Welcome, Anne. Please tell us a little about your book.
Trail of Tears relives a heartrending chapter in American history as the U.S. Government relocates the self-governing, Cherokee nation from their ancestral homeland to hostile Indian Territory. The Georgia militia forces John Ross, a wealthy landowner with Cherokee ancestors, to make the thousand-mile trek. Caught between the love of two beautiful women, which will he choose, and will any of them survive?
Did anything in particular inspire you to write this book?
I love history, but I know many people do not because, while in school, they were subjected to memorizing dates and prominent events. My desire is to create a love for real history in my readers. My historical novels feature fictional characters with real lives as they relive real events.
A missionary at church mentioned the Trail of Tears one morning. I, being from the North, had never heard of the Trail. Never seen the event mentioned in history books. I was fascinated with the exciting historical event and immediately thought, This is a story that needs to be told.
The story sounds as if it might be sad … and there are tragic events portrayed, but my book, Trail of Tears, is about hope, overcoming, and finding a new way of life. I think from the first page to the last, you will find Trail of Tears difficult to put down. It’s one of my favorite books!
What surprised you the most during the research or writing of your book?
Researching the history of the Trail, traveling the Trail, watching reenactments of the Trail, I developed great respect for the Moravian Missionary who accompaniedthe prisoners and soldiers over the 4,000-mile journey. During the horrendous trip, many, many, many Cherokee, the full-bloods as well as those with minute amounts of Cherokee blood, turned to Christ as their only hope. God used their suffering to bring an entire Nation to Himself. This is a book of love, hope, excitement, and overcoming which I hope will inspire my readers.
How do you share Christ in your writing?
My characters share their Christian experiences with the reader, I don’t. I’m what is known as a Pantser—a writer who does not plot. I create the characters, put them in the situation, time, and place where I set my book, then let them go. I watch how they react and what they do. They encounter love, trials, heartache, all the problems of life. Some turn to Christ and find Him in unique ways. Some are already Christians at the story’s beginning, and they grow in their spiritual life. Others reject Christ. My part is to record what they do.
When did you first recognize God’s call to write for Him?
Great question. I have a sister two years my senior. My dad was a reader. When my sister was in first grade, Dad helped teach her to read. I loved to sit beside her as she struggled to read, and I so easily learned to read as she did. I was four years old. Back then schools didn’t teach phonics, they taught whole word recognition. As a result, I can’t spell. Almost from the first book I read, I knew I wanted to write books. But did God want me to write books?
The answer came years later. My children were both in school, and I faced what to do next. I prayed. I investigated. I asked friends what they thought I should do. Although I never mention writing to my psychiatrist friend, after answering a series of questions, he suggested I should be a writer. Then my dear husband told me of a two-week writing conference offered by Moody Bible Institute. I attended. At the end of the conference, I had an appointment with the publisher. He told me Moody liked the three chapters I had submitted in order to join the conference, and could I write the entire book in nine months. I said yes—not having ever written a book. Long story short, Moody published that book. I believe that was God telling me He wanted me to be a writer.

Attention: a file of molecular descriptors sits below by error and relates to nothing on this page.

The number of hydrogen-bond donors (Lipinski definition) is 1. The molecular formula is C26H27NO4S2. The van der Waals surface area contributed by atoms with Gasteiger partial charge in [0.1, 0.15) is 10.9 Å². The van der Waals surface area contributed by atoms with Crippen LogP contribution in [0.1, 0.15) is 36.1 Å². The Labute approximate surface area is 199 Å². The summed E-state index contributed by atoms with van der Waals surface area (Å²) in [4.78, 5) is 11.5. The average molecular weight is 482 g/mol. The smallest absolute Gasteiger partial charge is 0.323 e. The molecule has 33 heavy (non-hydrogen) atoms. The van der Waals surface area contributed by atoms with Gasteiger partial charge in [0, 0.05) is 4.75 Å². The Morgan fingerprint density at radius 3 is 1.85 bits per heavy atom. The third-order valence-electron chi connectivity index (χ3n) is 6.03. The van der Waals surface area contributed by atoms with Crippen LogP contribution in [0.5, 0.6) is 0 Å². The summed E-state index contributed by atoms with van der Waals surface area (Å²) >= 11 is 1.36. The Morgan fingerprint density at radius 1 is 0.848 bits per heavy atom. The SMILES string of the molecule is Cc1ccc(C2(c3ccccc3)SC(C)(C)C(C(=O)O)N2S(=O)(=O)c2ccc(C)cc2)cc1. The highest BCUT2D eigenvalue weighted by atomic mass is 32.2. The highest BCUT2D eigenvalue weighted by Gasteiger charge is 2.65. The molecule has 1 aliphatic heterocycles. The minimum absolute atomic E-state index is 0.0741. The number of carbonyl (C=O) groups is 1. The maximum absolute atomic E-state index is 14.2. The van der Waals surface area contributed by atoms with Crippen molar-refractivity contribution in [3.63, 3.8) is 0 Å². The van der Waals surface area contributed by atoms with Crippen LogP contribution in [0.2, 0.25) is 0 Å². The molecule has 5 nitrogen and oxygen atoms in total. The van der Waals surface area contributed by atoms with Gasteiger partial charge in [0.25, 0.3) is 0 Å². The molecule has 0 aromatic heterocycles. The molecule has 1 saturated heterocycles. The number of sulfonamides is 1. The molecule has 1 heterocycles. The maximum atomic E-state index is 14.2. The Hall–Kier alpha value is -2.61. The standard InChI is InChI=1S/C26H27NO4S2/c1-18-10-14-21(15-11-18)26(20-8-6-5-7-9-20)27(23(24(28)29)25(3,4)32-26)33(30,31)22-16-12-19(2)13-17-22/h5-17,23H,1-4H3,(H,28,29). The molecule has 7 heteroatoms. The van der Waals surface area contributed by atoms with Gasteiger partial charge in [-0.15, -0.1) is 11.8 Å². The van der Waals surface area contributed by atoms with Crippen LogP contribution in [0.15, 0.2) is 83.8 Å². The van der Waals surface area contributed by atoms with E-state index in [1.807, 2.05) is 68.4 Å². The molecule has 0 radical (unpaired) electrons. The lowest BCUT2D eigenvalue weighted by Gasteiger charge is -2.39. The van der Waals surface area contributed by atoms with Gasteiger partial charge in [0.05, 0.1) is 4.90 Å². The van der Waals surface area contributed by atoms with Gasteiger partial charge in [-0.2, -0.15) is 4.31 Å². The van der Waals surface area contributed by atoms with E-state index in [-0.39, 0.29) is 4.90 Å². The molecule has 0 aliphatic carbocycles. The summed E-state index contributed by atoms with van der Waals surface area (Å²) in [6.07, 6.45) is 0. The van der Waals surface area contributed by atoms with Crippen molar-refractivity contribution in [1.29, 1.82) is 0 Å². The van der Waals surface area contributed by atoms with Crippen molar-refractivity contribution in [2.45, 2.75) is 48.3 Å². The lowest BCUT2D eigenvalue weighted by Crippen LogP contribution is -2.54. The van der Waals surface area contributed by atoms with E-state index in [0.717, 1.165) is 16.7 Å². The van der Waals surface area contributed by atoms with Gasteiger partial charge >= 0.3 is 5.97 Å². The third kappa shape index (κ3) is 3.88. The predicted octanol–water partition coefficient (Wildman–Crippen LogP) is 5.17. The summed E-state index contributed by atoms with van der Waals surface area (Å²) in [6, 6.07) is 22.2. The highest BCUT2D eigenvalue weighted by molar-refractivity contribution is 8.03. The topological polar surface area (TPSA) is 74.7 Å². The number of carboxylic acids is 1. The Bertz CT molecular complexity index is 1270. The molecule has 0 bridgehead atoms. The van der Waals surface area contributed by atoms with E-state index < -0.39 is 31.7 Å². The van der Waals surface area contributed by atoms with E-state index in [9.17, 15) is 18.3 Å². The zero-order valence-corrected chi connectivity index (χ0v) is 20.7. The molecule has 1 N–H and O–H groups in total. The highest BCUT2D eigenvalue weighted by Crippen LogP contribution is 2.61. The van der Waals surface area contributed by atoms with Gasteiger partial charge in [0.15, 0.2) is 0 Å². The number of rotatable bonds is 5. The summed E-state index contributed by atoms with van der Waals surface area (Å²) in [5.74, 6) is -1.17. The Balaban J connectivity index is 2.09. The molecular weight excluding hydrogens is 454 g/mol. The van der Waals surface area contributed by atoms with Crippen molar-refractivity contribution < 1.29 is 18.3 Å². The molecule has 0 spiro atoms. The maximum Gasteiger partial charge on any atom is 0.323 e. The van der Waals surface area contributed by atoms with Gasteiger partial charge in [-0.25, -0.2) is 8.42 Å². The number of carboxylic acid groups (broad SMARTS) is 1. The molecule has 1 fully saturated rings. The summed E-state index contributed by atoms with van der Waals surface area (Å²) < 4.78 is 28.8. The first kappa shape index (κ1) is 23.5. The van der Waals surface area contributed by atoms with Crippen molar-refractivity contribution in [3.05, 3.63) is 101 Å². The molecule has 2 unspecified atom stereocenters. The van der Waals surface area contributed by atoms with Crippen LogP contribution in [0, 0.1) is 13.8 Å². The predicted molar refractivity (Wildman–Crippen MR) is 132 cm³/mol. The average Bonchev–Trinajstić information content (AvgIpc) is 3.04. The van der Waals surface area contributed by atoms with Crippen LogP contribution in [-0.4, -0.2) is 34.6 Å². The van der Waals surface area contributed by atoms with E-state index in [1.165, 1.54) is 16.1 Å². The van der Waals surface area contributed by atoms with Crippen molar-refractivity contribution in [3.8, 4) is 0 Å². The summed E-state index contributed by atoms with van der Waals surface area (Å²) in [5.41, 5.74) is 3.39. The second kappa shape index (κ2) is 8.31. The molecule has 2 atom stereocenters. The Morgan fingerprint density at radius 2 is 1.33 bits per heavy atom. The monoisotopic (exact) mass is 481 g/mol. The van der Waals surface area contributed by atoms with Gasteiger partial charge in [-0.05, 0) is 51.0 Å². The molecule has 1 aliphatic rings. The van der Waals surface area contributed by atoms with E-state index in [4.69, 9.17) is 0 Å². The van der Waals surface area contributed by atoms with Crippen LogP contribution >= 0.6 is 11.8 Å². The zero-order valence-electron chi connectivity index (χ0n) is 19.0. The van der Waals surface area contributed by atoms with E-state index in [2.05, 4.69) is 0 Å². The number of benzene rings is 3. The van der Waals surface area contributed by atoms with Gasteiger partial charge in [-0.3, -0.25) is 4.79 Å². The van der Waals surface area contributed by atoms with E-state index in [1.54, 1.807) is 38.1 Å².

What other ministries do you participate in?
I sing in a 150-member choir at Stonebriar Community Church where Chuck Swindoll is Pastor. This is a big commitment, and the choir is like a mini–Sunday School class for me as well. We have close fellowship. Since our church is so large, my husband and I also head a small group ministry for a number of other couples. At different times I also serve different positions in our Sunday School class of about 200 members. I try to be available to my children and grandchildren for activities and spend much time in prayer for them. These ministries along with my writing keep me busy.
Do you have hobbies, activities, or passions outside of writing?
I enjoy many hobbies. I love to travel and have been blessed to visit every State in the U.S. as well as 16 foreign countries. The most exotic country, in which I spent three months exploring, is Turkey, with its seven churches of Revelation, Antioch where they were first called Christians, Paul’s home, and so many other Christian sites as well as where Alexander the Great ruled, and the Crusaders built castles. I wrote of many of these interesting sites in my book, Shadow of the Dagger.I also enjoy sailing, games of any sort, hiking, biking, swimming, escaping the city for the country or the lake, and of course spending time with family and friends.
Tell us about your next project.
I’m working on the second book in The Ross Family Saga, For Such A Time As This, The Story of Jarrett Ross. This noveltakes the reader into the life of John’s younger son born in the wild Oklahoma territory where the Cherokees have been relocated. This exciting sequel covers a large span of history with Jarrett smack in the middle of buffalo hunts, pony express rides, and as a pacifist inducted into the Union army while his older brother fights for the Confederate side. From the beginning, Jarrett strives to win the hand of the daughter of the Ross family’s arch enemy – an historical feud between the Ross and the Watie factions that continued for decades.
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